This is without Kyle Schwarber. This is with Jason Heyward hitting a miserable .211/.317/.256, Jorge Soler hitting .185/.276/.292, and Addison Russell hitting .224/.356/.329. It’s with John Lackey pitching to a 4.32 ERA.

What makes the Cubs so good? They’re on-base machines. The club’s aggregate .364 on-base percentage is second best in the majors behind the Pirates. Dexter Fowler has an outstanding .470 OBP and Anthony Rizzo is at an elite .403. In fact, of their regulars with 100-plus plate appearances, Heyward is the only one with a sub-.350 OBP. The league average is .319. The Cubs steal bases, too, as they’re 17-for-24 (~71 percent) in that department.

The Cubs have baseball’s best pitching staff, which has yielded a major league-best 2.54 runs per game. Only four teams are below 3.00 runs allowed per game. Of course, reigning NL Cy Young Award winner Jake Arrieta is the big contributor to that with a sterling 0.84 ERA, but Jon Lester has put up a 1.58 mark and Jason Hammel 1.24. Closer Hector Rondon has found himself in only four save situations but has converted each of them with an even 1.00 ERA and a 15/0 K/BB ratio in nine innings. The Cubs’ aggregate bullpen ERA of 2.66 is fifth-best in the majors.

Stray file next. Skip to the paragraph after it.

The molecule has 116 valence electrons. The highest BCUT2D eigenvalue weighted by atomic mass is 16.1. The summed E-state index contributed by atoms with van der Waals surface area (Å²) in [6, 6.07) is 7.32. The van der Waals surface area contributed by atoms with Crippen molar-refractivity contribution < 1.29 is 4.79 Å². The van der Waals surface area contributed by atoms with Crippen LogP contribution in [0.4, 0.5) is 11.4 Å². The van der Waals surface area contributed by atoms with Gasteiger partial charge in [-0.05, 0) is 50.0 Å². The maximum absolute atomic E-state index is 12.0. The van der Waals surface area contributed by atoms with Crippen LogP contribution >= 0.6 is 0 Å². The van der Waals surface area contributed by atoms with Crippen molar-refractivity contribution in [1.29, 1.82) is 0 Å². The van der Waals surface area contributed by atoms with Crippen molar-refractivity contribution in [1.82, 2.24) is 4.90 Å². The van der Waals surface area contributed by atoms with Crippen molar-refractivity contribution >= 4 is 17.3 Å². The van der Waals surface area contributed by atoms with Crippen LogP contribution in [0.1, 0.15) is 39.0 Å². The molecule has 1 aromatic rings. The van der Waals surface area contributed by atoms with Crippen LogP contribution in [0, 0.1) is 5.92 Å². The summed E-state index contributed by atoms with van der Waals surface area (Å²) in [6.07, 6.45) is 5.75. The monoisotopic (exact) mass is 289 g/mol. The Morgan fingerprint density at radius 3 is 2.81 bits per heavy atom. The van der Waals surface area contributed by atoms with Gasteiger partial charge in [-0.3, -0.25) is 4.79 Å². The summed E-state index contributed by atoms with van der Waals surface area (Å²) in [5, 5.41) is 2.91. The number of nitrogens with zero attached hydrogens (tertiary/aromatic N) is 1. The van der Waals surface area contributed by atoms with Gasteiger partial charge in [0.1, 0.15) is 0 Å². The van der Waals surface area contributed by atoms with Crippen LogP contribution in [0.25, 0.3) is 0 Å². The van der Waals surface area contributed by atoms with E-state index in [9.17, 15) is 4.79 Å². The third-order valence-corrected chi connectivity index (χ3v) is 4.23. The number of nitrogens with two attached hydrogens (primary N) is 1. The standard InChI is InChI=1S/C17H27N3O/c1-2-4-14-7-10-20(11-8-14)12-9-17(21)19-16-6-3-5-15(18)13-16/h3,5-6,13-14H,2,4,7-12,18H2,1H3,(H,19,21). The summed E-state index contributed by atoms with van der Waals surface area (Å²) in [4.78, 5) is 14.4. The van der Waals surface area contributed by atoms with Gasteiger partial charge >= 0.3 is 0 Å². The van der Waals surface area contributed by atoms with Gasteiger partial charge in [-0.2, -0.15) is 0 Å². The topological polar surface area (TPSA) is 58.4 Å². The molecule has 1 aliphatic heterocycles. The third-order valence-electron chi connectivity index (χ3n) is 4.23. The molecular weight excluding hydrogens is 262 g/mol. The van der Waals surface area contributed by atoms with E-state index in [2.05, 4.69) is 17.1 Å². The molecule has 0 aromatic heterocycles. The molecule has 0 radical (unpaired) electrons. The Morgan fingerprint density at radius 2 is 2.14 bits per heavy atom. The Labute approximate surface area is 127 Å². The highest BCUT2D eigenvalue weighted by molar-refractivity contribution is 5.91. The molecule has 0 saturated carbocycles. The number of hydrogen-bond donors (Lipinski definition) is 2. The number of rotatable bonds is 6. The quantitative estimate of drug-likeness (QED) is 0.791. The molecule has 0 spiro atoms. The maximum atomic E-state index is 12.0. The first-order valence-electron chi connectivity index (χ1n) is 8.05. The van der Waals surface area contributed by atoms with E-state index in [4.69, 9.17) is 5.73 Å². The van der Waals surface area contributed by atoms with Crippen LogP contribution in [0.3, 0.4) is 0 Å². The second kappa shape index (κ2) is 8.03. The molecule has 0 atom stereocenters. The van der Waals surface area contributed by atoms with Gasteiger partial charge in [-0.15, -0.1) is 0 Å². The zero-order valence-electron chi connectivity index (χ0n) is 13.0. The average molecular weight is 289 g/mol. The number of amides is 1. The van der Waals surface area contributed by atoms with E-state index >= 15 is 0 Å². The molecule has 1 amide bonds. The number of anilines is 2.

It’s too early to use defensive statistics with any degree of certainty, but even the eye test shows the Cubs to be elite defenders at the important positions, particularly shortstop (Russell), right field (Heyward), and third base (Kris Bryant).

The Cubs’ success isn’t exactly surprising. The club rode five consecutive fifth-place finishes into some high draft picks and that talent is starting to establish itself in the majors. Whether it was fans, writers, or Vegas oddsmakers, the Cubs were preseason darlings.

Kyle Hendricks starts for the Cubs opposite the Nationals’ Joe Ross at Wrigley Field tonight at 8:05 PM EDT.

The rest of Thursday’s action…

Detroit Tigers (Michael Fulmer) @ Cleveland Indians (Trevor Bauer), 6:10 PM EDT

New York Yankees (Masahiro Tanaka) @ Baltimore Orioles (Kevin Gausman), 7:05 PM EDT

Texas Rangers (Derek Holland) @ Toronto Blue Jays (J.A. Happ), 7:07 PM EDT

Arizona Diamondbacks (Robbie Ray) @ Miami Marlins (Adam Conley), 7:10 PM EDT

Milwaukee Brewers (Chase Anderson) @ Cincinnati Reds (Alfredo Simon), 7:10 PM EDT

Boston Red Sox (Henry Owens) @ Chicago White Sox (Erik Johnson), 8:10 PM EDT

Seattle Mariners (Wade Miley) @ Houston Astros (Chris Devenski), 8:10 PM EDT